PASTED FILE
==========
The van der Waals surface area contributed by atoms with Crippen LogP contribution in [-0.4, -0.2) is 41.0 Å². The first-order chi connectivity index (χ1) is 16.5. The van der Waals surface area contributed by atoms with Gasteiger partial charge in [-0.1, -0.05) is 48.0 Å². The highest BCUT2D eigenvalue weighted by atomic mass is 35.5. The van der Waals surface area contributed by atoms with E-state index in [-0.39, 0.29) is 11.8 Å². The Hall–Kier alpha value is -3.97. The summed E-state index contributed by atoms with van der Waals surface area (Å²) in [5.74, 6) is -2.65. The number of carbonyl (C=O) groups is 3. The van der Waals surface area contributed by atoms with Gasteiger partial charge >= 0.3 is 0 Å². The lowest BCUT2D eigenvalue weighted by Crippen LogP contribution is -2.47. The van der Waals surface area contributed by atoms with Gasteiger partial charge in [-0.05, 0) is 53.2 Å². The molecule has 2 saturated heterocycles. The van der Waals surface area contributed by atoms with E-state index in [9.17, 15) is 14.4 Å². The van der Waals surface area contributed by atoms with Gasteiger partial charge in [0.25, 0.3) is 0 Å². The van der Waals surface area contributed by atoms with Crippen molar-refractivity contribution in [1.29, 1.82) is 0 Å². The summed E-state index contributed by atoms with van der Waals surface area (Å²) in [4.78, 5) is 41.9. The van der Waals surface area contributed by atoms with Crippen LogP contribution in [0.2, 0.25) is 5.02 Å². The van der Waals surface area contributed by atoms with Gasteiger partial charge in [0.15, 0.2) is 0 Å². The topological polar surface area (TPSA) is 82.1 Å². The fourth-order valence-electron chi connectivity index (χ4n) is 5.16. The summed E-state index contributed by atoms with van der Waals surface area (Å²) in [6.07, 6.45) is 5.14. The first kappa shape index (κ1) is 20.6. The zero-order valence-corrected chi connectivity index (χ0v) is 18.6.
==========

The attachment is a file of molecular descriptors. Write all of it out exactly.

The van der Waals surface area contributed by atoms with Crippen LogP contribution in [-0.4, -0.2) is 41.0 Å². The first-order chi connectivity index (χ1) is 16.5. The van der Waals surface area contributed by atoms with Gasteiger partial charge in [-0.1, -0.05) is 48.0 Å². The highest BCUT2D eigenvalue weighted by atomic mass is 35.5. The van der Waals surface area contributed by atoms with E-state index in [-0.39, 0.29) is 11.8 Å². The Hall–Kier alpha value is -3.97. The summed E-state index contributed by atoms with van der Waals surface area (Å²) in [5.74, 6) is -2.65. The number of carbonyl (C=O) groups is 3. The van der Waals surface area contributed by atoms with Gasteiger partial charge >= 0.3 is 0 Å². The lowest BCUT2D eigenvalue weighted by Crippen LogP contribution is -2.47. The van der Waals surface area contributed by atoms with Gasteiger partial charge in [-0.05, 0) is 53.2 Å². The molecule has 2 saturated heterocycles. The van der Waals surface area contributed by atoms with E-state index in [9.17, 15) is 14.4 Å². The van der Waals surface area contributed by atoms with Gasteiger partial charge in [0.25, 0.3) is 0 Å². The van der Waals surface area contributed by atoms with Crippen molar-refractivity contribution in [1.29, 1.82) is 0 Å². The summed E-state index contributed by atoms with van der Waals surface area (Å²) in [4.78, 5) is 41.9. The van der Waals surface area contributed by atoms with Crippen LogP contribution in [0.2, 0.25) is 5.02 Å². The van der Waals surface area contributed by atoms with Gasteiger partial charge in [0.15, 0.2) is 0 Å². The topological polar surface area (TPSA) is 82.1 Å². The fourth-order valence-electron chi connectivity index (χ4n) is 5.16. The summed E-state index contributed by atoms with van der Waals surface area (Å²) in [6.07, 6.45) is 5.14. The first kappa shape index (κ1) is 20.6. The zero-order valence-corrected chi connectivity index (χ0v) is 18.6.